I Death of William Harris. MERTHYR'S LABOUR CtANT LAID LOW. I Wiliiam Harris, secretary of the Merthyr Trades Council, the heart and soul of Merthyr Co-operation the greatest Labour organiser in South Wales, and one of the finest in the nation executive member of the National Union of Teachers, and one of the hardest working Social- ists that ever subscribed to the platform of the I.L.P., passed away yesterday (Wednesday) at "his residence, King Edward Villas, Mertliyr. No greater loss has been sustained in the local democratic circles since the death of Hardie. The news reaches us just as we go to press, and so we are unable to express i this issue our sense of loss, our love for the comrade who has passed from us, or our appreciation of the work that will ever live as a monument to his boundless energy and -skill. The la.urel wreath that we in love would like to weave around his iuemery must wait, but it is with an inconsoluble sense of loss, and with real -sadness that we pen this little posy to his memory. He leaves a widow and two children (a son and a daughter) to whom, as also to his mother and blood relations a thousand hearts who have known and therefore loved William Harris will go out. m III =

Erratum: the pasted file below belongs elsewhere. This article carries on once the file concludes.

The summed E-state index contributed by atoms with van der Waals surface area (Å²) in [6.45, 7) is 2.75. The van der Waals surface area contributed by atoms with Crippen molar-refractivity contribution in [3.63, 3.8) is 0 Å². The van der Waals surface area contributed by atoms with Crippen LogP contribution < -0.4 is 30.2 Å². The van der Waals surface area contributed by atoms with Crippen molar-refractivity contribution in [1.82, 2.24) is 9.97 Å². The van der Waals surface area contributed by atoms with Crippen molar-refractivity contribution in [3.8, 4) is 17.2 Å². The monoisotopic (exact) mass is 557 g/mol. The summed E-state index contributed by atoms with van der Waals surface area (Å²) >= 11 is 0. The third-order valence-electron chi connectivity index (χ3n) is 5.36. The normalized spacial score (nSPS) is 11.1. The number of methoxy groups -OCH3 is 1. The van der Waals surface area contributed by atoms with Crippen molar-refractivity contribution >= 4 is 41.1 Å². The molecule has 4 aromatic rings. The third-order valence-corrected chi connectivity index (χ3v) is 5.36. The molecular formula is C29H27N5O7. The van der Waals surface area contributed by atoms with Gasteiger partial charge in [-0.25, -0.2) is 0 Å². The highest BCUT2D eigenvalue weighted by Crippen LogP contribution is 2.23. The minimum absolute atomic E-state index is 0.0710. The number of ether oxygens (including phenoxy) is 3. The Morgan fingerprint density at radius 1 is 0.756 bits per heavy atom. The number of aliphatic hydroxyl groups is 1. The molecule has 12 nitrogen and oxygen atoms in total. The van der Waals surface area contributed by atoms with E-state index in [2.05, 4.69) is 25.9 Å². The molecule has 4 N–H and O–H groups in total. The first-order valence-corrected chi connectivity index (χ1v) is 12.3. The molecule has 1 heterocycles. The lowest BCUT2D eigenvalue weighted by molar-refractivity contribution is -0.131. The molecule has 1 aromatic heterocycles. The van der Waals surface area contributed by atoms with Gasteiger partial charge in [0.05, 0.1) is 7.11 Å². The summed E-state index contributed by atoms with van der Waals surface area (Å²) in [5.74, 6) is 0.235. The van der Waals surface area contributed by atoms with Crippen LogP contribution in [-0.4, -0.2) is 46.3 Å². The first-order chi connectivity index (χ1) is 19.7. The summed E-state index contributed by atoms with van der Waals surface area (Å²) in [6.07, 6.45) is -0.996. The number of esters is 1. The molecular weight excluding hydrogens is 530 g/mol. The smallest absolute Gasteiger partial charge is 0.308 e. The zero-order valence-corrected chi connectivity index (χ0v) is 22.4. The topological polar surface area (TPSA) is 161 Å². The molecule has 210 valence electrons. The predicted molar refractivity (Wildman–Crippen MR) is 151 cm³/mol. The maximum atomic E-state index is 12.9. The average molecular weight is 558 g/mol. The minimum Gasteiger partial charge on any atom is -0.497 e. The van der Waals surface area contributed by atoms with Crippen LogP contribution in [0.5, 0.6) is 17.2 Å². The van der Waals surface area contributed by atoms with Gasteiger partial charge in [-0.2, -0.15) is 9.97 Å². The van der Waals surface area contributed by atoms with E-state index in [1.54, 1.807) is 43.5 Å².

Football in Merthyr I WEARISOME CAME ACAINST SWINDON. I Since our last issue Merthyr Town have filled two League engagements. On Saturday they were at Hove, where they shared the points with the Albion on a match which the Sussex press and friends present both assure me should have issiire me I ioti l tl have gone to Merthyr by right of superiority. On Monday they again shared a point with Swindon in a return match at I'enjdarren. Park, that was correctly reflected in a goa lless result. I regret last Monday and should like to forget it. As a cinema .serial the play might truly have been ad- vertised as jumpy and full of action; as football it was unfortunate that the crowd should have got so excited over such miserable work. Foot- bail has won its way to the forefront of national sport because it is a gaii, > of skill, of scientific combination and of craft and strategy. It was just in those elements that the game of Monday was doloriously barren, Aid- not all the sweat that ever streamed down the bodies of twenty- two madly rushing men on a ruled out field, can compensate for the absence of those elements. It is small consolation to reflect that Merthyr was stronger than Swindon. What matter that the ball for three-quarters of the time was in enemy quarters, when a line opposed to a de- fence that more often impeded itself than served its true object of defending, could no more mus- ter the science and com bination, a smattering of which ii-oiilil have sufficed, than a cat can bark like a bull-terrier. The only consolation that I draw from a match as arid as it was reckless, was that of watching the development of that lack of opportunism that I last week deplored on the part of both Nock and Turner, and in seeing a general strengthening in the Merthyr defence. At least that was how it looked. Both Chamberlain and Probert, and at times Edwards, gave touches to play that were like cooling draughts to a fever- patient, but so weak was the Swindon line that the home back lines were seldom severely strain- ed. Jefferson was their one solitary exception, and I felt really worry for him when he finished one of his neat runs by shooting like a blind- man. As to Hinton, about whose wondrous custodianship for Swindon I am sick of hearing, I can only sav that I ^ever saw him do any- thing wonderful. Long shots that were straight weres o s'low that they were no test, and the hard shots always belonged to the flying corps to judge from ttheir skywardness. So far our marksmen seem to think they are trying for Rugby scores. I have said enough about a match that was no credit to anyone. A.P.Y. A.P.Y. I